Now look at this picture. They are saving people, trying to save homes…and something more. The essence of what we are will not be burned in these fires of hate.

And so, in addition to saving what homes we can, what lives we must, here’s a picture of firefighters who went into a synagogue and saved the Torah scrolls.

If you want to understand Israel – look at this picture. For thousands of years, we have survived because we are grounded, centered, sheltered and loved by our God and by our land. And because we love our God and we love our land.

Years ago, a silly song attempted to suggest that the people of Gaza were fighting against an unjust war that was waged against them…after they fired hundreds of rockets at us within a few days…but never mind the facts.

I remember one line in that song: “You can burn all our homes and our schools and our mosques, we will not go down in Gaza tonight.” Well, they did go down, of course. They went down because the war they started was one of aggression and hate. The schools and mosques were filled with weapons; the homes used to shelter terrorists.

But tonight I can tell them – you can burn all our homes and our schools and our synagogues, but we will not go down in Israel tonight, or tomorrow, or next week, or next year, or next century and beyond.

We won’t go down because the war you started will fall before the love and kindness happening in this country at this moment. Our schools are opening to welcome evacuees, our homes will open as well. Our heroes will fight to stop the fires and you know what, they’ll take the time to rescue the Torah scrolls that contain our faith, our dedication, the promise God made to us to give us this land. It’s all written there, all protected.

This is Israel. On the news, the firefighters look exhausted. More volunteers are pouring into the area. The fires are under control; security forces are on alert and have caught some of the terrorists.

Israel in a picture? One of our heroes saving a part of our heritage.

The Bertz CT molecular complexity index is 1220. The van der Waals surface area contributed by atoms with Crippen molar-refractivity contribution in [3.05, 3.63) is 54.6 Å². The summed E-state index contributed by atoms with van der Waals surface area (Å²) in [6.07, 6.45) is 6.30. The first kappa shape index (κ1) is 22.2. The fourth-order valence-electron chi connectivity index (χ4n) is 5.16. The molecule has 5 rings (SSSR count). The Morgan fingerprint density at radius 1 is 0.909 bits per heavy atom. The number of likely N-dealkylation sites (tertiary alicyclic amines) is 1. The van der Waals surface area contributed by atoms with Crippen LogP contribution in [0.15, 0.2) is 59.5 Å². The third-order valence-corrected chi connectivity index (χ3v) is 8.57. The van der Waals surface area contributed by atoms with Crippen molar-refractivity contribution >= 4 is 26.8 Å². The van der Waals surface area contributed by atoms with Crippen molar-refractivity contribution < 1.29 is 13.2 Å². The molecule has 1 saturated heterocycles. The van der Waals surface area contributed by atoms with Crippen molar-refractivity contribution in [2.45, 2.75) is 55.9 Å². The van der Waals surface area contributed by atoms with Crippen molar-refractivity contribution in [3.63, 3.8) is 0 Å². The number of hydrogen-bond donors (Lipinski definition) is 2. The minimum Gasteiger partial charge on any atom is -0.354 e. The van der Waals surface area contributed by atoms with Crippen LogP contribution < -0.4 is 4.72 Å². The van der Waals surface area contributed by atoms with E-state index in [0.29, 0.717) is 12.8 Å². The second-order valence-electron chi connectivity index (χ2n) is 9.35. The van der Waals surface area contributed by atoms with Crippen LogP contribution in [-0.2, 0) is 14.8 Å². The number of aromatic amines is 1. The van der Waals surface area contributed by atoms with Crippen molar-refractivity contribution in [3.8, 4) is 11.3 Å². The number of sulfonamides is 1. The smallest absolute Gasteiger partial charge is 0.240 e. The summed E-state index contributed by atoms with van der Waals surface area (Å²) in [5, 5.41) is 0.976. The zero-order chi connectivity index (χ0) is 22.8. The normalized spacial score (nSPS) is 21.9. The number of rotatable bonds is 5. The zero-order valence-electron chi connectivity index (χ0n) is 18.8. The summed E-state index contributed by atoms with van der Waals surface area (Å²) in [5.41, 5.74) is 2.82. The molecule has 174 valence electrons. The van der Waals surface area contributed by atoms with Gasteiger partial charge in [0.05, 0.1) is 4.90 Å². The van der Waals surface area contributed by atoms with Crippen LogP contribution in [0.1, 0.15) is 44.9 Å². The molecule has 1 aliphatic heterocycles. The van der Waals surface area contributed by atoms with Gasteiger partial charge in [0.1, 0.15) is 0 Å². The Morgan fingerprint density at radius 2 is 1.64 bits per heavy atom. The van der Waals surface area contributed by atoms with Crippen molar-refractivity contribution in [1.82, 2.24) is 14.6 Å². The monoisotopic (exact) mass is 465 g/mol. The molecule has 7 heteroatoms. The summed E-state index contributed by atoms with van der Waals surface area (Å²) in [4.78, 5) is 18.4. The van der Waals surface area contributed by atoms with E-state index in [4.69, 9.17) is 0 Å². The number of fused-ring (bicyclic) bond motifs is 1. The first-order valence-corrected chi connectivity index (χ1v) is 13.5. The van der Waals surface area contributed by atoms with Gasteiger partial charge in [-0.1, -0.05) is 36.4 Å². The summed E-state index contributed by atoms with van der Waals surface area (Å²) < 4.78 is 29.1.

Paula R. Stern

Those Jerusalem Views, Always Changing

Sunday, August 18th, 2013

In 1969 I came to Israel to be a student at Machon Greenberg in Jerusalem.  At the time I had many friends doing the year at Hebrew University.  Most of them were housed in brand new dormitories, called “Shikunei Elef” at the edge of the Givat Ram campus near the orchards that separated the campus from Givat Mordechai and Bayit Vegan. The buildings were long, thin rectangles on barren land.

I spent a Shabbat with one of my friends, and in the afternoon we walked from her dorm through the orchards to Givat Mordechai to see friends of hers.  Two years later I was married, a mother and we lived in a top floor walk-up on Rechov Bayit Vegan which davka overlooked Shikunei Elef.  During the ten years we lived there, I was able to observe how the university’s landscaping department managed to camouflage those plain buildings.

I hadn’t seen them for a long time until last week when I visited a friend who lives in the Senior Citizens Residences of the Shalom Hotel.  During the time we lived in Bayit Vegan we also saw the hotel under construction.

My friend and I went out on the terrace and I was mesmerized by the view.  It was the same basic view I had from my old apartment.  That’s for sure, because you can’t see our building from there.  I walked around and tried to see from the sides, but it blocks our old building.

The Shalom Hotel has two buildings.  In between is the swimming pool.  I couldn’t get a picture of our old home.  It’s blocked by the other building.

There’s so much building going on in Jerusalem.

 

It doesn’t matter how many apartments are built.  Housing prices still go up in Jerusalem.  Supply never reaches demand, because the more there is, the more people want to be in Jerusalem.

When we moved to Bayit Vegan in 1971, it was considered a suburban, almost country-like neighborhood.  There’s little to remind anyone of that today, except for the tall trees in the park near our old building.

This picture is taken on Rechov Uziel, under our Rechov Bayit Vegan.  Our old building is hidden by the trees. When we lived there, we were next to the large park/playground that connected the two streets.  There was just an empty lot in-between us and the park.  I could even see my kids playing there from our apartment.  You can’t do that today.  Just as we were planning our move to Shiloh building began on an apartment house on that empty lot.

Nothing stays the same in Jerusalem.

Visit Shiloh Musings.

Batya Medad

Palestinians Build Symbol of Hate on Temple Mount

Thursday, January 10th, 2013

Yoni Alper, on his Terror Watch facebook page, posted the above photo from the Temple Mount, taken on Thursday morning.

While Jewish children in Jerusalem are building snowmen and having friendly snowball fights, The Arabs, on the holiest site to Judaism, and a site the Arabs claim is holy to them too, are building symbols of hate, M-75 missiles out of snow, to show what they want to do to Israel.

The M-75 is the Gazan long-range missile that targeted Jerusalem and Tel Aviv during the “Pillar of Defense” operation.

During the war initiated by Gaza, the Palestinians launched M-75 rockets  at Israel from heavily populated areas. Gazan rockets were often launched at Israel from sites next to schools, and mosques.

As far as snow art goes, placing it next to the Al Asqa mosque is true to life.

Jewish Press News Briefs

Printed from: http://www.jewishpress.com/news/breaking-news/palestinians-build-symbol-of-hate-on-temple-mount/2013/01/10/